David Means’s new novel, Hystopia, has been on my must-read list for some time now, so I was eager to plunge into it while out of town last week. I’m happy to report that it met many – thought not all -- of my expectations. I particularly liked its metafictional elements (it’s a novel within a novel, replete with fake introductory author’s and editor’s notes, as well as other lit crit marginalia). The novel also features powerfully drawn characters (mostly traumatized Vietnam Veterans who struggle with various forms of PTSD). That said, the novel was less interesting from a counterfactual perspective.
In a sense, Hystopia can be seen as a quasi-alternate history. To be sure, its premise is firmly rooted in a key point of divergence: President John F. Kennedy escaping assassination by Lee Harvey Oswald in November of 1963. Means furthermore adds other counterfactual events pertaining to the President’s life, imagining him avoiding death five more times until finally succumbing to a seventh successful assassination attempt during his third term in the fall of 1970.
Means does not exploit the full potential of this point of divergence, however. JFK’s survival hovers mostly in the background of the novel, whose plot is mostly taken up with the psychological struggles of its central characters. Ostensibly, Kennedy’s policy decisions worsen the characters’ difficulties coping with their war experiences. The novel imagines JFK continuing the U. S.’s involvement in Vietnam, despite its many obvious costs to the nation; in the process, his policies worsen domestic social tensions, especially among ex-soldiers, white blue-collar workers, and urban African Americans. Worse still, JFK’s poor leadership contributes to the eruption of violent race riots in the late 1960s and the early 1970s -- in metropolises like New York, L. A., and Detroit, as well as in smaller cities like Flint, Michigan. Indeed, entire parts of the state of Michigan (from which Means hails) seem to be cordoned off into Mad-Max-like wastelands.
Means never really explains the causal links between Kennedy’s continuation of the war and America’s dystopian turn, however. He does not show, for instance, why the continuation of the war in alternate history ends up having worse consequences than President Lyndon Johnson’s continuation of the war in real history. We also don’t really learn much concrete about why Oswald’s assassination failed and why so many subsequent murder attempts failed as well. We also don’t really find out why the last one succeeds.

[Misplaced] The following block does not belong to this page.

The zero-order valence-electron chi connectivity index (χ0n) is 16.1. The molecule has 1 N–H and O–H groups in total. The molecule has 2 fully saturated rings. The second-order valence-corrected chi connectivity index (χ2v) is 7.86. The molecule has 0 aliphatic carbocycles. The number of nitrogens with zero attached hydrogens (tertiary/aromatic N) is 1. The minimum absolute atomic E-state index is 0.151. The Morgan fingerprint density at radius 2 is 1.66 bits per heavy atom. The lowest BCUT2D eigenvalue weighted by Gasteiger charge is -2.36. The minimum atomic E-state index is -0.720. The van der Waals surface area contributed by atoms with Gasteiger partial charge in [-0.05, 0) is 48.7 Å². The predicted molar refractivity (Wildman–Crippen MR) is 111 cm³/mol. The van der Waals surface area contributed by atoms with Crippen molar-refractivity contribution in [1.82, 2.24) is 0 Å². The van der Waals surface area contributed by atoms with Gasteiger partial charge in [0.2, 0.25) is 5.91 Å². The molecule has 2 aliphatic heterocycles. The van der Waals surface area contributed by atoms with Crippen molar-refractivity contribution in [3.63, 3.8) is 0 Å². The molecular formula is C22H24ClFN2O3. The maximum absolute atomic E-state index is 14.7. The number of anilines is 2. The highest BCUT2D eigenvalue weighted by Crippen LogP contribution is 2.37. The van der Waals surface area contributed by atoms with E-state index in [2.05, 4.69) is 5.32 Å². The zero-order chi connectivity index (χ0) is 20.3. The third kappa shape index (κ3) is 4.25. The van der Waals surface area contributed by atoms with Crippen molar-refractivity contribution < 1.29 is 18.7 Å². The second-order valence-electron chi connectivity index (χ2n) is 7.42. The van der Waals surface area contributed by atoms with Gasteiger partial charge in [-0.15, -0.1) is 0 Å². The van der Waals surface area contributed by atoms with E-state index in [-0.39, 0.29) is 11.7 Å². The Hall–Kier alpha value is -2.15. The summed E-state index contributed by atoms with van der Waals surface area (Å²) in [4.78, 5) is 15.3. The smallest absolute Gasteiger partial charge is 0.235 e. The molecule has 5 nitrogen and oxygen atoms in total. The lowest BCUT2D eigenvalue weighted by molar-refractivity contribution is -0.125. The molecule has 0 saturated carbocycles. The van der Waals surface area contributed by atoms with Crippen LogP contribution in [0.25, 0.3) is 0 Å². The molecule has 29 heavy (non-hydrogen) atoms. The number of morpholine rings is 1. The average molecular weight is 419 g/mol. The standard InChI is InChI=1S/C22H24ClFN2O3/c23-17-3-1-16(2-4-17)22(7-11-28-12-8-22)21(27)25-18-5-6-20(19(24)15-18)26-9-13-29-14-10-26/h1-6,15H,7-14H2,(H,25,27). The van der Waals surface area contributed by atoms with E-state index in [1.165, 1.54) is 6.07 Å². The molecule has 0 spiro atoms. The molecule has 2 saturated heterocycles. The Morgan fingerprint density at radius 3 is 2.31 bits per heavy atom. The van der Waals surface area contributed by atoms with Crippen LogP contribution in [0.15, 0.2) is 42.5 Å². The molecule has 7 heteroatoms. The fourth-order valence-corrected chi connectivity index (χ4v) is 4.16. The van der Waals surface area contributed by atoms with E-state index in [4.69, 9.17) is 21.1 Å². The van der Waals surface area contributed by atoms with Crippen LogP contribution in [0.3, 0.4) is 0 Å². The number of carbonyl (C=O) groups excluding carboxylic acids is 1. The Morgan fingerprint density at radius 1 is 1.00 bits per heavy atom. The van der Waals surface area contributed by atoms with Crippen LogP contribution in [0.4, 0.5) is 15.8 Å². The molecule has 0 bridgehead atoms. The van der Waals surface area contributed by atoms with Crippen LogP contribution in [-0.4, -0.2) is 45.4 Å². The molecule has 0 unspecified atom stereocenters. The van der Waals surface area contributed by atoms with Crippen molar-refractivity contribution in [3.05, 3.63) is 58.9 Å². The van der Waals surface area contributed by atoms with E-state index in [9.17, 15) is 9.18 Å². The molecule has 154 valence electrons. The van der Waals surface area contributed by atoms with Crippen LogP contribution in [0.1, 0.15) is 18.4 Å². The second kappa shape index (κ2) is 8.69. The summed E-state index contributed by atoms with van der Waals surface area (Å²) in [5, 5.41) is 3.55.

Literary works of alternate history, to be sure, can present their points of divergence in subtle, allusive form and do not have to spell every detail out for readers. In fact, the primary flaw of most alternate history novels is clunky and excessive exposition. On this count, Means avoids a major mistake made by other novelists. At the same time, however, he fails to connect his novel’s allohistorical context to its broader plot. He thus misses an opportunity to create a more integrated work of counterfactual fiction.
On this count, I thought of a few literary “what ifs.” Couldn’t Means have arguably set his story in the real historical context of LBJ’s America and explored the psychological turmoil of his novel’s characters in the same way as he did? Alternatively, couldn’t he have set the tale in a dystopian future (switching the Vietnam war for some other conflict) and pretty much kept his plot as is (at least in terms of his character’s dysfunctional relationships)? I would hazard to say the answer to both questions is yes. The fact that Means sets his story in a counterfactual historical context but fails to extract more from its dramatic possibilities ends up being something of a let-down – at least to this reader.
These quibbles notwithstanding, Means’s embrace of alternate history – however faint -- can nevertheless be welcomed as another sign of the genre’s increasing popularity and legitimacy.